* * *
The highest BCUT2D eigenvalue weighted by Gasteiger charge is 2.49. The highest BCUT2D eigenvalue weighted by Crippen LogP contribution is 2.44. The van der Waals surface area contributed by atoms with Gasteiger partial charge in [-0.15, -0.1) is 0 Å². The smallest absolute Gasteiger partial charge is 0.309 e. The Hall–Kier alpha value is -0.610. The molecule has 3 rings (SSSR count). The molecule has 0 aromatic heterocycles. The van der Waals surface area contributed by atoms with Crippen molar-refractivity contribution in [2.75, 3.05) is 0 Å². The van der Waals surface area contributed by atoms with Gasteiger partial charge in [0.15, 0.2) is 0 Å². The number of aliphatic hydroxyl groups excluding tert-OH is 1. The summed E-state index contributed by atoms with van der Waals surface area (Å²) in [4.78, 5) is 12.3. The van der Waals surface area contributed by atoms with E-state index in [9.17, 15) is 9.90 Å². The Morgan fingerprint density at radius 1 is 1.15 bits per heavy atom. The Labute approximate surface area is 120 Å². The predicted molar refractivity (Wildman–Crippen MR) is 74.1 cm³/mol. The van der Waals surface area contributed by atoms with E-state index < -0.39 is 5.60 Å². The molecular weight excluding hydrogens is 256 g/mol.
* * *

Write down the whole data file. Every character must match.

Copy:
The highest BCUT2D eigenvalue weighted by Gasteiger charge is 2.49. The highest BCUT2D eigenvalue weighted by Crippen LogP contribution is 2.44. The van der Waals surface area contributed by atoms with Gasteiger partial charge in [-0.15, -0.1) is 0 Å². The smallest absolute Gasteiger partial charge is 0.309 e. The Hall–Kier alpha value is -0.610. The molecule has 3 rings (SSSR count). The molecule has 0 aromatic heterocycles. The van der Waals surface area contributed by atoms with Crippen molar-refractivity contribution in [2.75, 3.05) is 0 Å². The van der Waals surface area contributed by atoms with Gasteiger partial charge in [0.15, 0.2) is 0 Å². The number of aliphatic hydroxyl groups excluding tert-OH is 1. The summed E-state index contributed by atoms with van der Waals surface area (Å²) in [4.78, 5) is 12.3. The van der Waals surface area contributed by atoms with E-state index in [9.17, 15) is 9.90 Å². The Morgan fingerprint density at radius 1 is 1.15 bits per heavy atom. The Labute approximate surface area is 120 Å². The predicted molar refractivity (Wildman–Crippen MR) is 74.1 cm³/mol. The van der Waals surface area contributed by atoms with E-state index < -0.39 is 5.60 Å². The molecular weight excluding hydrogens is 256 g/mol.